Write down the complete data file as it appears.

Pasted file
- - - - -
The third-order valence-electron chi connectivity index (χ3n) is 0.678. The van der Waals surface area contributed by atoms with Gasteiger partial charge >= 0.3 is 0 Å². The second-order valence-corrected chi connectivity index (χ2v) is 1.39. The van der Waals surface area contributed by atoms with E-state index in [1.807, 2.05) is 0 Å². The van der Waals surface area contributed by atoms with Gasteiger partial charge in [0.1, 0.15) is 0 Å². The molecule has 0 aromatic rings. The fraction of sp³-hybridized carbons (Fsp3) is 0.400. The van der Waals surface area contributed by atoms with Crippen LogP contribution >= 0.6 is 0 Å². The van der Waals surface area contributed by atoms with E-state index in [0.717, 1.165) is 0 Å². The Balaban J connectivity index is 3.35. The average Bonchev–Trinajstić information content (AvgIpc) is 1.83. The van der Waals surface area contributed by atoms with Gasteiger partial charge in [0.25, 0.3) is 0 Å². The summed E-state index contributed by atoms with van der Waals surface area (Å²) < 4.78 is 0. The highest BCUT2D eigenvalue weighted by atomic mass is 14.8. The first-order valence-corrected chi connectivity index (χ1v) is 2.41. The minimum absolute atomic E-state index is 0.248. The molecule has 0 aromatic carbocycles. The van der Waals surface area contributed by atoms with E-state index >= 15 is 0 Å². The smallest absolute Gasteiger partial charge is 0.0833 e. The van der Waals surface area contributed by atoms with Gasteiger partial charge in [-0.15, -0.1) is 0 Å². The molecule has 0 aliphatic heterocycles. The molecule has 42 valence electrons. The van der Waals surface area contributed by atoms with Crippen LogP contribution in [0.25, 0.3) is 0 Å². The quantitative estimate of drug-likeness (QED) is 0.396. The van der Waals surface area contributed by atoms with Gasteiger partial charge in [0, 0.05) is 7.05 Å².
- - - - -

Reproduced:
The third-order valence-electron chi connectivity index (χ3n) is 0.678. The van der Waals surface area contributed by atoms with Gasteiger partial charge >= 0.3 is 0 Å². The second-order valence-corrected chi connectivity index (χ2v) is 1.39. The van der Waals surface area contributed by atoms with E-state index in [1.807, 2.05) is 0 Å². The van der Waals surface area contributed by atoms with Gasteiger partial charge in [0.1, 0.15) is 0 Å². The molecule has 0 aromatic rings. The fraction of sp³-hybridized carbons (Fsp3) is 0.400. The van der Waals surface area contributed by atoms with Crippen LogP contribution >= 0.6 is 0 Å². The van der Waals surface area contributed by atoms with E-state index in [0.717, 1.165) is 0 Å². The Balaban J connectivity index is 3.35. The average Bonchev–Trinajstić information content (AvgIpc) is 1.83. The van der Waals surface area contributed by atoms with Gasteiger partial charge in [0.25, 0.3) is 0 Å². The summed E-state index contributed by atoms with van der Waals surface area (Å²) < 4.78 is 0. The highest BCUT2D eigenvalue weighted by atomic mass is 14.8. The first-order valence-corrected chi connectivity index (χ1v) is 2.41. The minimum absolute atomic E-state index is 0.248. The molecule has 0 aromatic carbocycles. The van der Waals surface area contributed by atoms with E-state index >= 15 is 0 Å². The smallest absolute Gasteiger partial charge is 0.0833 e. The van der Waals surface area contributed by atoms with Gasteiger partial charge in [-0.15, -0.1) is 0 Å². The molecule has 0 aliphatic heterocycles. The molecule has 42 valence electrons. The van der Waals surface area contributed by atoms with Crippen LogP contribution in [0.25, 0.3) is 0 Å². The quantitative estimate of drug-likeness (QED) is 0.396. The van der Waals surface area contributed by atoms with Gasteiger partial charge in [0, 0.05) is 7.05 Å².